Funding and support for Artists and the Arts are the main election issues facing the major political parties in respect to Arts, Culture and Heritage.
In the build up to Election 2017 Upbeat on RNZ Concert has been putting the hard questions to the Arts spokespeople of the major parties.
National’s Maggie Barry, Labour’s Grant Robertson, The Greens’ Barry Coates, The Opportunities Party’s Mika Haka, and Maori Party co-leader Marama Fox told Eva Radich about their main focuses for Arts, Culture and Heritage this election.
According to Barry Coates, Arts and Culture contribute $17.5 billion to our GDP, with 131,000 people working in the creative sector, which represents 6.6 percent of the national workforce.
Coates says transparency and sustainability of funding is a major issue, and claims that under National between 2017 and 2021 the Arts budget is being cut by 25 percent and that the accumulated deficit since National came into office is $400 million for the Arts alone. But National’s spokesperson for the Arts, and former Arts, Culture and Heritage Minister Maggie Barry refutes the statistics and says there’s an additional $40 million going into arts over the next two years.
Barry Coates has questioned the use of Lottery funding for the Arts, especially the use of funds from “pokie” machines. Maggie Barry supports the Lottery funding model and says last year creative organisations received an extra $45 million over and above government funding through its use. She recognises some organisations don’t like to be funded by “pokie” money, as they see it as fueling addiction. The Greens, and Labour both believe this is not a sustainable funding model for the arts.
Regional New Zealand also needs more support, according to the Greens and Labour. The National government have introduced some regional funding for the Arts, but the left believe more needs to be done.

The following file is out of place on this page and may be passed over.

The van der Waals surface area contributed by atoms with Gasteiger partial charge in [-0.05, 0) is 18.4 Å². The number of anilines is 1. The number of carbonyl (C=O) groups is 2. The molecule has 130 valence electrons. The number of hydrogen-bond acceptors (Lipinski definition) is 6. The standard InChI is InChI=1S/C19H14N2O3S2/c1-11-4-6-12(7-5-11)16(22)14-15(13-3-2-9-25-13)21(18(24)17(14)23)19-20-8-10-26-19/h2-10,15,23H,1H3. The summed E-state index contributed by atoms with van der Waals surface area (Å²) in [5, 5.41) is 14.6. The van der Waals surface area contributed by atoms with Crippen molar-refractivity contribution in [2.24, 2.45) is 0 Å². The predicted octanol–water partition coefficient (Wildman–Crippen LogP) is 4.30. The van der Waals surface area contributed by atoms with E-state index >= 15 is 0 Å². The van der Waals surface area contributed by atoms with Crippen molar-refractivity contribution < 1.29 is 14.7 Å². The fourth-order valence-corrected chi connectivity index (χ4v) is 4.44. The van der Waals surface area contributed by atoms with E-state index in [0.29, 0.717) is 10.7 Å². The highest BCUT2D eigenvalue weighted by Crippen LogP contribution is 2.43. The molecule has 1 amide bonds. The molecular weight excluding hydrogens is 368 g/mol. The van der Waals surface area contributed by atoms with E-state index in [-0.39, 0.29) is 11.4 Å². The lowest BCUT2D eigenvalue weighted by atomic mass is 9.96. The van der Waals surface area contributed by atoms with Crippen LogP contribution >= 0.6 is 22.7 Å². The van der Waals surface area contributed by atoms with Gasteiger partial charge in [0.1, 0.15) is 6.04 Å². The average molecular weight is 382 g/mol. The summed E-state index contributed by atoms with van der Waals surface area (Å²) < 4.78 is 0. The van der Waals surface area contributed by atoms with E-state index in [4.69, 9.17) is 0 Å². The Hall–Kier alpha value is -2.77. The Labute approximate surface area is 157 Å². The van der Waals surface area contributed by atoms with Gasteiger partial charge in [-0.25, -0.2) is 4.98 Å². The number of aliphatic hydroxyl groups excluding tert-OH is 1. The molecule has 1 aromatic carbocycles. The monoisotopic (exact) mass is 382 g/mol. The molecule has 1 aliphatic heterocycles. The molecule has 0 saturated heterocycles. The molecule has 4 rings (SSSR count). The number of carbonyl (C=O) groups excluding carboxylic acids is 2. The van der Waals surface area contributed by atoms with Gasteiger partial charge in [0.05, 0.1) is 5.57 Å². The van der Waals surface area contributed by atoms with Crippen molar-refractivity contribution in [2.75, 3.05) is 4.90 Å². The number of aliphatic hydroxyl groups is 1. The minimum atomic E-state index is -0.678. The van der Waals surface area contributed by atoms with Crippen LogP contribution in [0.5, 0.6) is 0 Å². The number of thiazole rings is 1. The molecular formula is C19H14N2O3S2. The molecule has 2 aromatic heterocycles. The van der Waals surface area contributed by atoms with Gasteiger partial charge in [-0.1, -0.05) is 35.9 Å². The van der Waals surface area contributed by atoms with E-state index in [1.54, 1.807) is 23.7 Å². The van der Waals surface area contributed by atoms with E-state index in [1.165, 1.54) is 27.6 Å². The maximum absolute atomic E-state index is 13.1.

Education and Arts are also a key focus. Labour and the Greens plan to scrap National Standards in primary schools. They would put more emphasis on creativity, collaboration, critical thinking and communication. TOP’s Mika Haka agrees. Artists in Schools programmes, cut by National, would be reinstated by Labour, with Grant Robertson saying when the programme was cut, it only cost $7-9 million to run. National says it has funded a Writers in Schools programme through the Book Council.
Labour is also offering the first year of tertiary education free. That can be in Arts courses approved by NZQA. But those hoping to complete post-graduate study, including in arts areas, would have to pay fees but would be eligible for a student allowance . But National does not agree with free tertiary education. Maggie Barry says throwing “free money” at undergraduate study is not the way to go, calling it a “misguided lolly scramble”.
The Maori Party policy is to make Te Reo Maori compulsory in schools and included in teacher training. Co-leader Marama Fox says studying the language is linked to New Zealand’s history and culture. She estimates this will be implemented in three to five years. The party also wants to establish centres of excellence to encourage cultural identity, including traditional Maori arts practices.
TOP is proposing to introduce a universal basic income, which would see an extra $200 per week given to everyone aged between 18 and 23. Mika Haka says there are many young creatives who can’t afford to pay rent, or transport, or enroll in classes. He says having financial certainty would flow into other aspects of young people’s lives.
Better representation of New Zealand’s Arts, Culture and Heritage by New Zealand Diplomatic missions needs to occur according to the Greens and The Maori Party. A special unit would be set up by the Greens to oversee this.
National, Labour and the Greens are supportive of apprenticeships, with National saying they have a target of 50,000 in workplace training by 2020 across the workforce.
Other proposed plans include The Greens establishing an Authors’ Fund and Literary Commission; the Maori Party want to see the return of important artifacts to New Zealand including Toi Moko; and National and the Greens want to invest in saving heritage buildings, with National focused on important regional heritage buildings.